Magnificent mansions of Kolkata| Last Updated: March 13, 2013 at 4:13 PM
Kolkata’s reputation as ‘the city of palaces’, made me decide to see some of these remnants of the past. The moment I get off the plane, the air I breathe in seems fragrant with history, redolent of a bygone era.
I begin my tour at Sova Bazaar Rajbari, founded in 1757 by Nabakrishna Deb, who began as a munshi (clerk) to Warren Hastings, the first governor general of India (1773-1785). It is a five-minute walk from the Sova Bazaar metro station and consists of two major buildings on either side of the road.
Says Aloke Krishna Deb, a descendant of Nabakrishna, who lives in a nondescript two-roomed flat, a few houses away from the celebrated palace: “We practically ruled Sutanuti at one point of time.” Sutanuti, the northernmost of the three villages that constituted Calcutta, is where Bengal’s rich had their mansions. He starts my tour of his palace from the freshly-painted thakur dalan or hall of the deity, maintained by the family ‘without any outside help’. This is the place where Nabakrishna held Durga Puja celebrations and where Swami Vivekananda was accorded a public reception on his return after delivering his famous speech at the Chicago Parliament of
Religions, held in the US in 1897.
The next stop is Naya Bazaar Mullick Bari, which represents typical architectural trends of 19th century Bengal. The façade is in the classical Doric/Palladian and Neo-classical style, with fluted Corinthian pillars. Unlike the British-built red-brick-and-sandstone buildings in Central Calcutta, the Bengali houses have lime plaster on the pillars and walls. Kaustabh Mullick, the present owner, shows me around. At one end of the inner courtyard is the thakur dalan, next to which is a marble statue of a Greek goddess. “My ancestor Nandalal was a zamindar (landed aristocrat),” says Kaustabh.
A short walk from the Mullick Bari is the house of Sir Jyotindra Mohan Tagore, of the Pathuriaghata Tagore family. Built around 1850, the palace is famous for its mural panels on either side of the entrance and exquisite marble busts outside the thakur dalan. Near Thakur Bari, the house where Nobel Laureate Rabindranath Tagore was born, is the massive Pathuriaghata Ghosh Rajbari. Built by Khelat Chandra Ghosh, the mansion’s pillared and arched inner courtyard is possibly the most elegant of the North Calcutta houses.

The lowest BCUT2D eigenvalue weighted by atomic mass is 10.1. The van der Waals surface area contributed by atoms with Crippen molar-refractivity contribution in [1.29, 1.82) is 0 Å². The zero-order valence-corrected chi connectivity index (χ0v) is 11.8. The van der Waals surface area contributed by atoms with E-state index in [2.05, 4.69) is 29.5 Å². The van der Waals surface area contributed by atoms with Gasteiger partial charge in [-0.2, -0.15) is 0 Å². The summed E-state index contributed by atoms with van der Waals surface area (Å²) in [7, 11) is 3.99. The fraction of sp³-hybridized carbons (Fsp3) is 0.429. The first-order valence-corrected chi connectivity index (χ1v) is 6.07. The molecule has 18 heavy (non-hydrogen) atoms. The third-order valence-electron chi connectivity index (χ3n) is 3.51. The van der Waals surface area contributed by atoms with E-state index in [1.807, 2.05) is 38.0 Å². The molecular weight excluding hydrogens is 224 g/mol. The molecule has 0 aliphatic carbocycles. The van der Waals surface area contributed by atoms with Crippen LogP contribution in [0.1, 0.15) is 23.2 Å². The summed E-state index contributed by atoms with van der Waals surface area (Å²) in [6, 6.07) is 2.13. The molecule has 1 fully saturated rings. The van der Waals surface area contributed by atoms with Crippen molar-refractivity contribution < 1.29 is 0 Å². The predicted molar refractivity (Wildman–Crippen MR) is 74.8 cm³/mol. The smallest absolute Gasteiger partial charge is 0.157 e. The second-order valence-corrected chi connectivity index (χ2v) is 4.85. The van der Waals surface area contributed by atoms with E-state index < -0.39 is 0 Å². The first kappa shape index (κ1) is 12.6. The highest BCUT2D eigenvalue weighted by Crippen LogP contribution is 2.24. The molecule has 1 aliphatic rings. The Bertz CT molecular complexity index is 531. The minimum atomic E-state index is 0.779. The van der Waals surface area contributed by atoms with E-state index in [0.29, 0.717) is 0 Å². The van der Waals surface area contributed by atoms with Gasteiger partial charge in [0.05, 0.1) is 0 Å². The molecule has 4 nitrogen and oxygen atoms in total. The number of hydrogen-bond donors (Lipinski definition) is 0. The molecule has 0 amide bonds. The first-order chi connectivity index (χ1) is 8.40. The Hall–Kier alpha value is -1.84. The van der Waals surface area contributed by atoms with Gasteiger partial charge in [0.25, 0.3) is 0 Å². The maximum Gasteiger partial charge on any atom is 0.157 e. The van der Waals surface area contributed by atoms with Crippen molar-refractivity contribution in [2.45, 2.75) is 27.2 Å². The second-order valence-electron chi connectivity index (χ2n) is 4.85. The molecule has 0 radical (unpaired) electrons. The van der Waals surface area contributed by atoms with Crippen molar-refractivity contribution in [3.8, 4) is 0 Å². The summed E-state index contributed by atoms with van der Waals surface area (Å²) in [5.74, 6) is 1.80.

Inside, a marble staircase with wood paneling on either side ends in a corridor lined with blue and white elephants, originally used as flowerpot stands. A striking feature in the dining hall, which was once a nach ghar (dance hall), is a Belgian cut-glass chandelier. In the study a Thomasson Chronometre grandfather clock, brought from London to Kolkata in 1819, holds pride of place.
The Belgachia Palace rivals the Chor Bagan Marble Palace in opulence and scale of construction. At the entrance is a marble bust of Alexander the Great on a stone pedestal. “The staircase is an engineering marvel because the entire flight of steps does not have any support from beneath and those cast-iron statues can be found only in Buckingham Palace,” says Sailen Mullick, the present owner of
the mansion. Built almost a hundred years ago, the house has 54 rooms, adjoining it is a huge rectangular lake. Noted film-maker Satyajit Ray shot two of his masterpieces — Jalsaghar and Ghare Baire — in this sprawling one-acre mansion.
The Marble Palace is the best known and possibly the most elegant in Kolkata. Adjacent to the flat-roofed Jagannath temple, built in 1821 is a pond with elaborate fountains and a teeming population of pelicans. Of particular interest are the marble lions that dot the gardens outside the palace.
Walking distance from Marble Palace is Jora Sanko Thakurbari, an impressive red building that was home to the Tagore family — to which Rabindranath belonged — for nearly two centuries. The building where Rabindranath spent much of his childhood has now been converted into Rabindra Bharati University. The museum is open from 10 a.m. to 4 p.m.
Another palace in the vicinity, the Laha Bari, near College Street, has porticos and colonnaded verandas that are a perfect foil to the exquisite chandeliers and stained glass windows inside. A discussion about Kolkata’s palaces would be incomplete without a mention of Tripura House on Ballygunge Circular Road, designed by architect Martin Burns. The exteriors of the building are minimalist, with a profusion of oriental motifs inside.
Best time to visit: Kolkata can be visited anytime of the year. However, summers tend to be extremely hot with temperature soaring above 40 degree Celsius. Winters are pleasant and temperature dips to as low as nine degree Celsius. October to March is the best time to visit the city. Kali Pooja, the high point of celebrations in Kolkata, generally falls in October.
How to reach: By Air: Kolkata is well connected to Mumbai, Delhi, Chennai, Bengaluru, Hyderabad, etc. Many hotels also arrange for taxis to pick-up tourists from the airport. By Rail: Kolakta has two railway stations – Howrah and Sealdah. Cities like Bengaluru, Chennai, Delhi, Hyderabad, Mumbai, Pune, Ajmer, Allahabad, Amritsar, Varanasi, etc. are connected to Kolkata by rail. By Road: Kolkata is well connected by road to most major cities in the country. State-owned buses connect all the major parts of West Bengal to Kolkata.
The article was originally published on voiceof.india.com
First Published: July 31, 2012 at 5:00 AM